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Table of Contents   
ORIGINAL ARTICLE  
Year : 2015  |  Volume : 18  |  Issue : 5  |  Page : 399-404
An ex-vivo comparative study of root-end marginal adaptation using grey mineral trioxide aggregate, white mineral trioxide aggregate, and Portland cement under scanning electron microscopy


1 Department of Conservative Dentistry and Endodontics, Faculty of Dental Sciences, IMS, BHU, Varanasi, Uttar Pradesh, India
2 Department of Conservative Dentistry and Endodontics, Dr. R. Ahmed Dental College and Hospital, Kolkata, West Bengal, India
3 Department of Dental, Calcutta Medical College, Kolkata, West Bengal, India
4 Department of Conservative Dentistry and Endodontics, Singhad Dental College, Pune, Maharashtra, India
5 Department of Conservative Dentistry and Endodontics, Melaka-Manipal Medical College, Melaka, Malaysia

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Date of Submission01-Apr-2015
Date of Decision06-Jun-2015
Date of Acceptance09-Jul-2015
Date of Web Publication1-Sep-2015
 

   Abstract 

Context: Where nonsurgical endodontic intervention is not possible, or it will not solve the problem, surgical endodontic treatment must be considered. A major cause of surgical endodontic failures is an inadequate apical seal, so the use of the suitable substance as root-end filling material that prevents egress of potential contaminants into periapical tissue is very critical.
Aims: The aim of the present ex-vivo study was to compare and evaluate the three root-end filling materials of mineral trioxide aggregate (MTA) family (white MTA [WMTA], grey MTA [GMTA] and Portland cement [PC]) for their marginal adaptation at the root-end dentinal wall using scanning electron microscopy (SEM).
Materials and Methods: Sixty human single-rooted teeth were decoronated, instrumented, and obturated with Gutta-percha. After the root-end resection and apical cavity preparation, the teeth were randomly divided into three-experimental groups (each containing 20 teeth) and each group was filled with their respective experimental materials. After longitudinal sectioning of root, SEM examination was done to determine the overall gap between retrograde materials and cavity walls in terms of length and width of the gap (maximum) at the interface. Descriptive statistical analysis was performed to calculate the means with corresponding standard errors, median and ranges along with an analysis of variance and Tukey's test.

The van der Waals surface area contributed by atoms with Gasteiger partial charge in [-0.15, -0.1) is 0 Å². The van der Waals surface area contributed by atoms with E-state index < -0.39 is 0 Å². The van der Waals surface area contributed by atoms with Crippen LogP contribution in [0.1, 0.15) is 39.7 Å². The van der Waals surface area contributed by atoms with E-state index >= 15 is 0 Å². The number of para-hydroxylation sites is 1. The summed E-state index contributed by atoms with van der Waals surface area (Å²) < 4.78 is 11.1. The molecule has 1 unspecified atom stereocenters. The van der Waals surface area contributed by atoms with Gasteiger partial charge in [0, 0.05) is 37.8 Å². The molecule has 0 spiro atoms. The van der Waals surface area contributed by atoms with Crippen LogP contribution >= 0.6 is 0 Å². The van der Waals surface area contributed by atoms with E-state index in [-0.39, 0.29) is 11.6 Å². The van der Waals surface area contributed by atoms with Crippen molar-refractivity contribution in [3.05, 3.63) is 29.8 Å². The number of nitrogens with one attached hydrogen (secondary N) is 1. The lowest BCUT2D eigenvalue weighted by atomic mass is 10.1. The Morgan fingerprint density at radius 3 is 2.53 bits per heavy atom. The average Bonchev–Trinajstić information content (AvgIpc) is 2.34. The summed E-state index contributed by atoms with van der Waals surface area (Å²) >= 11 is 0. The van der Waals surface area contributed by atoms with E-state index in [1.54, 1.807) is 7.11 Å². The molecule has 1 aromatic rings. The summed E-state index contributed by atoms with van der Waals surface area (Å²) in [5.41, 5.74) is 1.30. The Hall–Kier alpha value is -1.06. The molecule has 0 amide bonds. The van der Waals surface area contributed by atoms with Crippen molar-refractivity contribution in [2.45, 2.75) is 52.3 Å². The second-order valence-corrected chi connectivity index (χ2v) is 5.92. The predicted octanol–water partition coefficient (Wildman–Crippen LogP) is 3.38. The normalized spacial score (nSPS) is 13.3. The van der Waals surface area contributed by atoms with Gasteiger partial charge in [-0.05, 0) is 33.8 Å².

Results: The least overall gap was observed in GMTA followed by PC and WMTA. While after statistically analyzing the various data obtained from different groups, there was no significant difference among these three groups in terms of marginal adaptation.
Conclusion: GMTA showed the best overall adaptation to root dentinal wall compared to PC and WMTA. Being biocompatible and cheaper, the PC may be an alternative but not a substitute for MTA.

Keywords: Grey mineral trioxide aggregate; marginal adaptation, Portland cement; root-end filling materials; white mineral trioxide aggregate

How to cite this article:
Baranwal AK, Paul ML, Mazumdar D, Adhikari HD, Vyavahare NK, Jhajharia K. An ex-vivo comparative study of root-end marginal adaptation using grey mineral trioxide aggregate, white mineral trioxide aggregate, and Portland cement under scanning electron microscopy. J Conserv Dent 2015;18:399-404

How to cite this URL:
Baranwal AK, Paul ML, Mazumdar D, Adhikari HD, Vyavahare NK, Jhajharia K. An ex-vivo comparative study of root-end marginal adaptation using grey mineral trioxide aggregate, white mineral trioxide aggregate, and Portland cement under scanning electron microscopy. J Conserv Dent [serial online] 2015 [cited 2019 Oct 23];18:399-404. Available from: http://www.jcd.org.in/text.asp?2015/18/5/399/164054

   Introduction Top


Where nonsurgical intervention is not possible, or it will not solve the problem, surgical endodontic treatment must be considered. This can be defined as an endodontic surgical procedure which involves root-end resection, apical curettage, and root-end filling. [1] Because most endodontic failures occurs as a result of leakage of irritants from pathologically involved root canals, the root-end filling materials should provide an apical seal to an otherwise unobturated root canal or improve the seal of existing root canal filling materials and be biocompatible with the periradicular tissues. [2]